So the SPARC M7 server with 64TB in one single huge SMP server will be much faster than a HANA cluster running Enterprise software. Besides, the HANA cluster also tops out at 64TB RAM, just like the SPARC M7 server. An SMP server will always be faster than a cluster, because in a cluster nodes will be far away worst case, than in a tightly knit SMP server.

    Here is an article about clusters vs SMP servers by the die-hard IBM fan Timothy Prickett Morgan (yes, IBM supporters hates Oracle):
    http://www.enterprisetech.com/2014/02/14/math-big-...
    Reply
  • shodanshok - Tuesday, September 9, 2014 - link

    The top-of-the-line Haswell-EP discussed in this article costs about 4000$. A single mid-level SPARC T4 CPU costs over 12000$, and a T5 over 20000$. So, what are comparing?

    Moreover, while SPARC T4/T5 can dedicate all core resource to a single running thread (dynamic threading), the single S3 core powering T4/T5 is relatively simple, with 2 interger ALU and a single, weak FPU (but with some interesting feature, as a dedicated crypto block). In other words, they can not be compared to an Haswell core (read: they are slower).

    The M6 CPU comparison is even worse: it costs even more (but I can find no precise number, sorry - and that alone tell much about the comparison story!), but the enlarged L3 cache can not magically solve all performance limitations. The only saving grace, at least for M6 CPU, is that it can address very large memory, with significant implications for those workloads that really need insane RAM amount.

    M7 will be release next year - it is useless to throw it into the mix now.

    T4/T5 and M6/M7 real competitor is Intel EX serie, which can scale up to 256 sockets if equipped with QPI switchs (while glueless systems scale to 8 sockets) and can address very large RAM. Moreover, the EX serie implement the (paranoid) reliability requirements asked in this very specific market niche.

    Regards.
    Reply
  • Brutalizer - Wednesday, September 10, 2014 - link

    "...In other words, the old S3 core can not be compared to an Haswell core (read: they are slower)..."

    Well, you do know that the S3 core powered SPARC T5 holds several world records today? For instance, T5 is faster than the Xeon cpus at SPEC2006 cpu benchmarks:
    https://blogs.oracle.com/BestPerf/entry/20130326_s...
    The reason they benchmark against that particular Xeon E7 model, is because only it scales to 8-sockets, just like the SPARC T5. The E5 does not scale to 8-sockets. So the old S3 core which "does not compare to haswell core" seems to be faster in many benchmarks.

    .

    .

    Intel EX scaling up to 256 sockets is just a cluster. Basically, a SGI Altix or UV2000 server. Clusters will never be able to serve thousands of users running Enterprise software. Such clusters are only fit serving one single user, running HPC number crunching benchmarks for days at a time. No sane person will try to run Enterprise business software on a cluster. Even SGI admits this, talking about their Altix server:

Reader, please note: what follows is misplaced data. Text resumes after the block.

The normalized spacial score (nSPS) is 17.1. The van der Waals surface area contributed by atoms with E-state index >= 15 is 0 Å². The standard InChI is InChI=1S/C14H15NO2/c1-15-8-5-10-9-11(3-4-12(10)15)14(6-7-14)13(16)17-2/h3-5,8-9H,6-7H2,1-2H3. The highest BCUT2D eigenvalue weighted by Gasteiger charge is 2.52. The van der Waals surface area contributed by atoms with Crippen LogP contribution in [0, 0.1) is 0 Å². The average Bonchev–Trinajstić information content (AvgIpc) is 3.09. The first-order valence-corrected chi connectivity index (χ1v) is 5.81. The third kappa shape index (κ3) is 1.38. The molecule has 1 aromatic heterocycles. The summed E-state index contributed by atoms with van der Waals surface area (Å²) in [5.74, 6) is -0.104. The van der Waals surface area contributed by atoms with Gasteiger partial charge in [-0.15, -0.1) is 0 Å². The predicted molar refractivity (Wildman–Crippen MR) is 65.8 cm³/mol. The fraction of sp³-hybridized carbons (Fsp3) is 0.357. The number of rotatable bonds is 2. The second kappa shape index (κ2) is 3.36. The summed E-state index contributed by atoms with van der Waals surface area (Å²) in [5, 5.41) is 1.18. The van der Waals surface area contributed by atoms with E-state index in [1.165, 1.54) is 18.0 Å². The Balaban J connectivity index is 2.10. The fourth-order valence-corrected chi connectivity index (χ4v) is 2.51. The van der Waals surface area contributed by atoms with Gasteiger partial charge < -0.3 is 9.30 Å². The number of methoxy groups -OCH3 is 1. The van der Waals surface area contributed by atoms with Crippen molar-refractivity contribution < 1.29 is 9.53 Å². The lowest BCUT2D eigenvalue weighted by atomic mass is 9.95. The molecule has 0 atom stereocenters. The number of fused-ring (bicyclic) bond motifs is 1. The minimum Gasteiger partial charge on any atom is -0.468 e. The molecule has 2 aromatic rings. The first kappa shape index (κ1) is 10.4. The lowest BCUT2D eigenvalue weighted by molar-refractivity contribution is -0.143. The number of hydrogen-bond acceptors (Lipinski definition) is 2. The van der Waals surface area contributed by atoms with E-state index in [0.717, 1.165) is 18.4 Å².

http://www.realworldtech.com/sgi-interview/6/
    "...The success of Altix systems in the high performance computing market are a very positive sign for both Linux and Itanium. Clearly, the popularity of large processor count Altix systems dispels any notions of whether Linux is a scalable OS for scientific applications. Linux is quite popular for HPC and will continue to remain so in the future,...However, scientific applications (HPC) have very different operating characteristics from commercial applications (SMP). Typically, much of the work in scientific code is done inside loops, whereas commercial applications, such as database or ERP software are far more branch intensive. This makes the memory hierarchy more important, particularly the latency to main memory. Whether Linux can scale well with a SMP workload is an open question. However, there is no doubt that with each passing month, the scalability in such environments will improve. Unfortunately, SGI has no plans to move into this SMP market, at this point in time..."

    Also, ScaleMP confirms that their huge Linux server (also 10.000s of cores, 100TBs of RAM) is also a cluster, capable only of running HPC number crunching workloads:
    http://www.theregister.co.uk/2011/09/20/scalemp_su...
    "...Since its founding in 2003, ScaleMP has tried a different approach. Instead of using special ASICs and interconnection protocols to lash together multiple server modes together into a SMP shared memory system, ScaleMP cooked up a special software hypervisor layer, called vSMP, that rides atop the x64 processors, memory controllers, and I/O controllers in multiple server nodes....vSMP takes multiple physical servers and – using InfiniBand as a backplane interconnect – makes them look like a giant virtual SMP server with a shared memory space. vSMP has its limits....The vSMP hypervisor that glues systems together is not for every workload, but on workloads where there is a lot of message passing between server nodes – financial modeling, supercomputing, data analytics, and similar parallel workloads. Shai Fultheim, the company's founder and chief executive officer, says ScaleMP has over 300 customers now. "We focused on HPC as the low-hanging fruit..."

    You will never find Enterprise benchmarks for the SGI server or other Xeon 256-socket servers such as ScaleMP, such as SAP benchmarks. Because they are clusters. Read the links, if you dont believe me.
    Reply
  • shodanshok - Saturday, September 13, 2014 - link

    Hi,